Mathematics, Metaphysics and Intuition in Kant

Dissertation, Harvard University (1996)

Emily Carson
McGill University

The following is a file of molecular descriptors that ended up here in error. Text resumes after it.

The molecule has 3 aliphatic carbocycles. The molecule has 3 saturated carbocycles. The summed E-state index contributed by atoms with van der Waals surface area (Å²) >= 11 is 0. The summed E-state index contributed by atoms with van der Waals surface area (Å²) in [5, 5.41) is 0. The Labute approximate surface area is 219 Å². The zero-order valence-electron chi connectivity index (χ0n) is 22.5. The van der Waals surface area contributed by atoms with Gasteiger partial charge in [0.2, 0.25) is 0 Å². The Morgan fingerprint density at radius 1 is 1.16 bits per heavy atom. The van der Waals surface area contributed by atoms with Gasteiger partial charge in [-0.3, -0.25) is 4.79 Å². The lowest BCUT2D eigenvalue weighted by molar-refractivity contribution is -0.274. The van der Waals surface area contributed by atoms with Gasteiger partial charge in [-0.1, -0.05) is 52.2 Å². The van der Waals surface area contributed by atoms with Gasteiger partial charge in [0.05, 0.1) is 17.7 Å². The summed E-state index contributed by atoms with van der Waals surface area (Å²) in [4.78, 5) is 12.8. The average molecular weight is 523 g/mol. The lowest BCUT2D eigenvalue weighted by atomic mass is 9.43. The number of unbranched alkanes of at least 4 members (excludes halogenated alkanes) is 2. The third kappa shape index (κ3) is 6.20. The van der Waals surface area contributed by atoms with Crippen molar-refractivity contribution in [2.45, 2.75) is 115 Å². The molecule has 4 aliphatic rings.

This thesis attempts to argue against an influential interpretation of Kant's philosophy of mathematics according to which the role of pure intuition is primarily logical. Kant's appeal to pure intuition, and consequently his belief in the synthetic character of mathematics, is, on this view, a result of the limitations of the logical resources available in his time. In contrast to this, a reading is presented of the development of Kant's philosophy of mathematics which emphasises a much richer philosophical role for intuition, beyond that of filling in deductive gaps in mathematical arguments. This role is largely determined by two factors: on the one hand, the epistemological gap in a traditional account of mathematical certainty, and on the other hand, the metaphysical worry raised by the followers of Leibniz and Wolff regarding the status of mathematics as a science consisting of truths. ;By appreciating how Kant's philosophy of mathematics developed against the background of what he saw as a conflict between the 'metaphysicians' and the 'mathematicians', we can see how the doctrine of pure intuition was required to fill the gaps in the account of the method and certainty of mathematics which Kant presents in the Prize Essay of 1764. This conflict takes its sharpest form between the monadists who uphold the metaphysical necessity of simple elements, and the geometers who uphold the infinite divisibility of space. In the Prize Essay Kant indirectly addresses this conflict by comparing the two disciplines. He asserts that the method of attaining certainty in mathematics is different from the method of metaphysics, and that as a result of this difference--primarily the different roles of definitions in each--mathematics is capable of a higher degree of certainty than metaphysics. He does not, however, explain this difference. Such an explanation seems particularly important in light of Kant's wish to secure geometry against the challenge of metaphysics. This thesis attempts to show that it is to provide such an explanation, to provide a philosophical grounding for the Prize Essay account, that Kant invokes the doctrine of pure intuition in his later account of mathematical knowledge
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